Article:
It’s possible to control not only the way in which the client invokes ssh, but also the behavior of sshd on your server machine. In this section, we’ll show how to control the exact svnserve command executed by sshd, as well as how to have multiple users share a single system account.
To begin, locate the home directory of the account you’ll be using to launch svnserve. Make sure that the account has an SSH public/private keypair installed and that the user can log in via public-key authentication. Password authentication will not work, since all of the following SSH tricks revolve around using the SSH authorized_keys file.
If it doesn’t already exist, create the authorized_keys file (on Unix, typically ~/.ssh/authorized_keys). Each line in this file describes a public key that is allowed to connect. The lines are typically of the form:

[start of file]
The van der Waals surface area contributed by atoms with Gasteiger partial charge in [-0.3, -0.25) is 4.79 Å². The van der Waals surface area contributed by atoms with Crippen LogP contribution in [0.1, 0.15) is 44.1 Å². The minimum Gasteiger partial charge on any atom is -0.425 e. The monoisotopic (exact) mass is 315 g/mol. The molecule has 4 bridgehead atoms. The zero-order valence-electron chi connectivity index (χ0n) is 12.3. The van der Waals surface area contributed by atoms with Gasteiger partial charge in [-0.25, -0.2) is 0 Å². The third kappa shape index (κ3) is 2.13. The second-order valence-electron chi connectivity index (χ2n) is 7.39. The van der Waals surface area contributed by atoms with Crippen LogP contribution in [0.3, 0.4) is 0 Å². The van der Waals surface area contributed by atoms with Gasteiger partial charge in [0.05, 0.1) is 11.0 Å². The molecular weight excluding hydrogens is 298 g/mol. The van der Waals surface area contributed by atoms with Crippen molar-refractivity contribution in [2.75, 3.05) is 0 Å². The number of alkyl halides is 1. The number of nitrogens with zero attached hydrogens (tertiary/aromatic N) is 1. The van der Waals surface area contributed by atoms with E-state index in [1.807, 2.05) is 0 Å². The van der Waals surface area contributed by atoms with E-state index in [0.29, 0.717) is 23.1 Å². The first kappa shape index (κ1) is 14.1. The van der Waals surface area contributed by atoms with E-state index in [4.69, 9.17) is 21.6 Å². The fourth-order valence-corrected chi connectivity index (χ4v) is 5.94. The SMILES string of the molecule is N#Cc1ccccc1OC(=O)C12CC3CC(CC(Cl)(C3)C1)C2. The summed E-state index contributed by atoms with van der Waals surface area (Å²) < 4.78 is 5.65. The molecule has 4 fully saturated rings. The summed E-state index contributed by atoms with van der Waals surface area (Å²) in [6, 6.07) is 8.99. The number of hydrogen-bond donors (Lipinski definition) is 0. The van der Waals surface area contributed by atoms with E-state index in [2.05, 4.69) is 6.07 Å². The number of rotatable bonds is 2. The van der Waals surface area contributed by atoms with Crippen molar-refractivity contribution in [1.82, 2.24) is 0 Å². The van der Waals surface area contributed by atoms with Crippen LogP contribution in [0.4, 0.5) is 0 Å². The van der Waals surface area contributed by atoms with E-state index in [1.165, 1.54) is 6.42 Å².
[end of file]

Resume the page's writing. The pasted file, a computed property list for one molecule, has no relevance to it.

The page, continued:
ssh-dsa AAAABtce9euch... email@example.com
The first field describes the type of key, the second field is
the base64-encoded key itself, and the third field is a comment.
However, it’s a lesser known fact that the entire line can be preceded
command="program" ssh-dsa AAAABtce9euch... firstname.lastname@example.org
command field is
set, the SSH daemon will run the named program instead of the typical
tunnel-mode svnserve invocation
that the Subversion client asks for. This opens the door to a number
of server-side tricks. In the following examples, we abbreviate the
lines of the file as: